This was the interview that almost didn’t happen. Both Ravi Venkatesan and Sonali Kulkarni were extremely hesitant to be featured in this issue but were gracious enough to invite me to their home in Bengaluru when I requested them for a meeting. As people, both Ravi and Sonali are very understated despite their accomplished careers and are very gracious hosts as well. After successful stints with Microsoft and Cummins, the extremely articulate Ravi Venkatesan is now committing his time to philanthropy using his drive for innovation to find solutions. He identifies himself as a thinker, teacher and writer who loves new ideas. His warm and soft-spoken wife, who is also the great-granddaughter of Mahatma Gandhi, is one of the most successful women CEOs in India. She heads the Indian arm of Japanese firm Fanuc Corp and since Sonali took over in 2006, revenue has doubled, with the company capturing an 80% market share in the industrial robots in India.
Since both have hectic schedules that involve a fair bit of travel, they ensure that the time that they spend together is used to do what they love. Since both are nature and animal lovers, most holidays are spent visiting national parks. It is not uncommon to see them rescuing animals that are hurt. They love taking their dog for long walks in the park and often find all the neighbourhood dogs eagerly waiting for them to feed them and play with them.
Where and when did you meet?
Sonali: I met Ravi in October 1999 when we were introduced to each other by a common friend in Bengaluru.
Ravi: That’s exactly how I met her! (chuckles)
What was it that you liked about each other?
Sonali: I wasn’t the marrying type but you can’t be Indian and not have people introduce you. So, one becomes very experienced in meeting people, being pleasant and moving on. I had a very interesting conversation with Ravi and remember thinking that he is not all that bad.
Ravi: I liked Sonali’s smile and her sharp mind, and we had a very pleasant conversation. We stayed connected and after almost a decade, we got married.
What are the qualities you admire in your spouse?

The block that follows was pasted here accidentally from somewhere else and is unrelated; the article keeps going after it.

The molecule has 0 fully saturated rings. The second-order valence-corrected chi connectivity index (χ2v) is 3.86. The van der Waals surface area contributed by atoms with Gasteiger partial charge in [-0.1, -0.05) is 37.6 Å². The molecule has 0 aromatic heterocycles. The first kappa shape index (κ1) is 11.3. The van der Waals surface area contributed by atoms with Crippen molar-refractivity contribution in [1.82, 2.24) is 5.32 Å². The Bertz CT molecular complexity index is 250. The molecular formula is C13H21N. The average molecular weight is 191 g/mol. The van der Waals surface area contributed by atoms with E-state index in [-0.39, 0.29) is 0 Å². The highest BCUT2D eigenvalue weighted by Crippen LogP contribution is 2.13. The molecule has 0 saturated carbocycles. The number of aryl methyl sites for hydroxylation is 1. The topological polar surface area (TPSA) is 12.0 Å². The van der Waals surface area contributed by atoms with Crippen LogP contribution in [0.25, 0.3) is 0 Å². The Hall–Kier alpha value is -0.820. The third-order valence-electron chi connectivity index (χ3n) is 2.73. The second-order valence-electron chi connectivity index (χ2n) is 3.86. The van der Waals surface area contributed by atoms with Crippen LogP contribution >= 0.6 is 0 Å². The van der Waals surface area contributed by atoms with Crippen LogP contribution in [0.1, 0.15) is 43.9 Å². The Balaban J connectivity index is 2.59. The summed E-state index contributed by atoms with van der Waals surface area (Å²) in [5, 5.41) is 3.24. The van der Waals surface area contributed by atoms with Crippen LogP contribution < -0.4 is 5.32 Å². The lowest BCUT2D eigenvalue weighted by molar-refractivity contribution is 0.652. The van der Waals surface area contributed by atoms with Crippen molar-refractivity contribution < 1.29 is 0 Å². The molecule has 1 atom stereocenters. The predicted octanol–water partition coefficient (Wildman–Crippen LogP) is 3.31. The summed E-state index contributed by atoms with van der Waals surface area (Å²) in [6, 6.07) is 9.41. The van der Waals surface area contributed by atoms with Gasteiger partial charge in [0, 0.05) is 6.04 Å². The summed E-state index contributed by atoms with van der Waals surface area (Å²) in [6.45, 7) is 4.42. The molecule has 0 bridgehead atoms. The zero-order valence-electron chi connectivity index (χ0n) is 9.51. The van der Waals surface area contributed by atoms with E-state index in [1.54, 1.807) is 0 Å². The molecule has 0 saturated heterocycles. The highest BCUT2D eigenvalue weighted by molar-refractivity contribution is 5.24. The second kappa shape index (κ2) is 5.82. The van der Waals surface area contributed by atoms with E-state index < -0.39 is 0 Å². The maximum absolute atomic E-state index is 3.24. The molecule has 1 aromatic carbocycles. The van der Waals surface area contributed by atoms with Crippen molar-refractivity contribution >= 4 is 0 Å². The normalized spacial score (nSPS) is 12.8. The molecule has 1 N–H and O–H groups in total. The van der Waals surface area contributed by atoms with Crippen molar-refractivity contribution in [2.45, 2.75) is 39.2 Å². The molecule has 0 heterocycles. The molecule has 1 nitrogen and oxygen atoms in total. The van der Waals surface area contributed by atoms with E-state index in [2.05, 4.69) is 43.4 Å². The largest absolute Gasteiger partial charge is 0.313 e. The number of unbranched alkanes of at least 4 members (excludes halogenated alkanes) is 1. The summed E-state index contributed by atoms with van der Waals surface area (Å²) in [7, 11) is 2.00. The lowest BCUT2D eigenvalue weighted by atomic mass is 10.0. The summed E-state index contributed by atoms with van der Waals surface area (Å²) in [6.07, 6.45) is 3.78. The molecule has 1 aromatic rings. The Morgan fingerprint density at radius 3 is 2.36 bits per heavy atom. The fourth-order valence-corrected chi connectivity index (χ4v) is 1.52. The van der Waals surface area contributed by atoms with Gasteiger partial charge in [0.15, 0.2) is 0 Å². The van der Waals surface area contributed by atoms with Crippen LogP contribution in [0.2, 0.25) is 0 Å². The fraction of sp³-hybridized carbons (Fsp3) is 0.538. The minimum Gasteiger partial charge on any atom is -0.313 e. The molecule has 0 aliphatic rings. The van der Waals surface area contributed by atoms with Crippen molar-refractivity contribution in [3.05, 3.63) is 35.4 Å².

Sonali: He works hard and does not rest on his laurels. I like his attitude of doing something about social change rather than just reading about it and moving on. He is a very scholarly person and I like that. I also like how Ravi is kind to animals and people. I may be a nice person, too, but there are certain things I might overlook. For instance, we once went to Haridwar and I didn’t realise that there was a man lying on the ground with sores, very weak. Most people would have just overlooked that and walked on. Ravi noticed him and made sure someone took him to the hospital.
Ravi: I like that she leads from the front. For instance, if Microsoft or Cummins were part of a show, where they are exhibiting their products, I would go cut the ribbon, give a speech, meet the customers and in the end find out how everything went. In her case, she would be there each day and stay throughout the day. She would be involved in the design of the stall and the team’s training. She will meet thousands of people and I could never do that. I admire the intensity with which she approaches her work. She is a zoology major running a technology firm and that too, a woman CEO in a Japanese company. Robots are very different from frogs. It is not an easy transition but she handled it really well. I remember there was once a major problem with one of her customers and engineers were working around the clock to solve it. Sonali would come back home at 10 pm and wake up the next morning at 3.30 am to bake some cookies to take for the engineers. It was her way of giving them confidence and inspiring them.